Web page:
Racism and ethnic disparity should be perceived as a matter of civil rights since it has resulted into dire consequences. For instance, Roeder (2019) stipulates that about 700 and 900 expectant mothers die every year in United States; nevertheless, about half a million women experience life threatening postpartum complications. Roeder (2019) adds that most of these deaths can be prevented, however black women suffer disproportionately from the statistics. The implication here is that the healthcare system deliberately allows black other to suffer and die on the basis of their race. Various cases of black mothers experiencing neglection in the healthcare system have been reported. Roeder (2019) presents epitome healthcare neglect for an African American, Shalon Irving, after she delivered by C-section and experienced complications. The clinicians neglect at her needs and attention can be seen when they perceive her symptoms as normal and that she needed to wait. Such neglect is what resulted to the death of Irving despite that she had access to top quality care.


Various scholars have searched the parameters behind why the healthcare system does not value the racial and ethnic minorities as they do for the whites. For instance, women attitudes and preferences towards vaginal and cesarean delivery have been associated with the racial, ethnic, and socioeconomic differences. Attanasio et al. (2017), claims that 32% of about four million women giving birth every year, usually deliver by cesarean. Additionally, cesarean delivery is influenced by race, ethnicity, and socioeconomic status; whereby black women and those with lower socioeconomic status have higher chances of delivering by cesarean. Therefore, there may be a trend behind such a disparity in the delivery mode across different racial, ethnic, and socioeconomic individuals. It also implies that cesarean delivery may be explained by medical conditions only but another variation beyond clinical paradigms. According to Attanasio et al. (2017), complex interplay aspects are the etiology towards cesarean delivery; such factors include clinical practice patterns, hospital environment and culture, practice patterns of the healthcare provider, and preference and attitudes of the woman.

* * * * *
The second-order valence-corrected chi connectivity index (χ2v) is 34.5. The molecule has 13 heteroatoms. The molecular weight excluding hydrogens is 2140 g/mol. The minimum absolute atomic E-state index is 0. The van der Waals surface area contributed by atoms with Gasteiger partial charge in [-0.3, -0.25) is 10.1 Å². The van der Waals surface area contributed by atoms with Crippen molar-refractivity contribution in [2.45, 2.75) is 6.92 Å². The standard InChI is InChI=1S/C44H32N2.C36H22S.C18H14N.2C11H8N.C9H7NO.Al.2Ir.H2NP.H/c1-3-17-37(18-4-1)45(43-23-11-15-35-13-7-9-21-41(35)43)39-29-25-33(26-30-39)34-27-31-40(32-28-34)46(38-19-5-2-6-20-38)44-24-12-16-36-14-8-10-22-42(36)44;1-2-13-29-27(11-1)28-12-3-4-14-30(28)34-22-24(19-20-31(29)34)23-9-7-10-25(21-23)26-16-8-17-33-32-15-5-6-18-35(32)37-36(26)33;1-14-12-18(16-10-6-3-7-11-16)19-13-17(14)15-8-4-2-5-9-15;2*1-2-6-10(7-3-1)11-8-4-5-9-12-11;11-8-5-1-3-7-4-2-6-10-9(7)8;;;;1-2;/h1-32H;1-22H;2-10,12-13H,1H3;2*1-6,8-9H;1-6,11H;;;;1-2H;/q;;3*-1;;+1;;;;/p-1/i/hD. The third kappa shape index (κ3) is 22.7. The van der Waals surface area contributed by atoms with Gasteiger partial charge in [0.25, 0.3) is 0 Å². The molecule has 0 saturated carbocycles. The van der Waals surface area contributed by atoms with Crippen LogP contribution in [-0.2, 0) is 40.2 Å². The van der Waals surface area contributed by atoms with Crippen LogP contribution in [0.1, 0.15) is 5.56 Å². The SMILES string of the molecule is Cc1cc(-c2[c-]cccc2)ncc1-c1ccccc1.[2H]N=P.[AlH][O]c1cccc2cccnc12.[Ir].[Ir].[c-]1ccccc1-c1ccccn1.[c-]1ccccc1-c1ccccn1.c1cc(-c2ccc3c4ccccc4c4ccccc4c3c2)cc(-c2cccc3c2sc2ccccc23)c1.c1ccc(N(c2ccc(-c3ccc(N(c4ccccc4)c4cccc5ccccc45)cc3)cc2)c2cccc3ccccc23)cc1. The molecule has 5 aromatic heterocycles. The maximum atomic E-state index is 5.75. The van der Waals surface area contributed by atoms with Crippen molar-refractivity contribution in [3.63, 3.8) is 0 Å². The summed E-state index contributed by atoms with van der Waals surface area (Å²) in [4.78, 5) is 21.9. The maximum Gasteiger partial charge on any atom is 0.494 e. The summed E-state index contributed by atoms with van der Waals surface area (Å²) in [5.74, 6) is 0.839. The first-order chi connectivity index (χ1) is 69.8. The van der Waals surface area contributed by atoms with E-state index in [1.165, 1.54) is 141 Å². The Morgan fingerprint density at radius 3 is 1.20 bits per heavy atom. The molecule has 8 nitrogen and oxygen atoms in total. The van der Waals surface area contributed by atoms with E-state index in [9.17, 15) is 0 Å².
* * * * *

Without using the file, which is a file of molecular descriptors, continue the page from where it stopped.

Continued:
Additionally, patient-clinician relationship and communication play a great role in delivery modes. However, race, ethnic, and socioeconomic minorities do not experience patient centered communication involving decision making in healthcare encounters and therefore not empowered (Attanasio et al., 2017). This results to bias and affects the clinician-patient interaction and interpersonal behavior. Such is backed up by the believe that clinicians have an implicit preference for the white women and perceive black women as not cooperative in the medical procedures. Thus, this believe can be linked with the neglect behind women of color and why maternal deaths among this segment has proliferated disproportionately.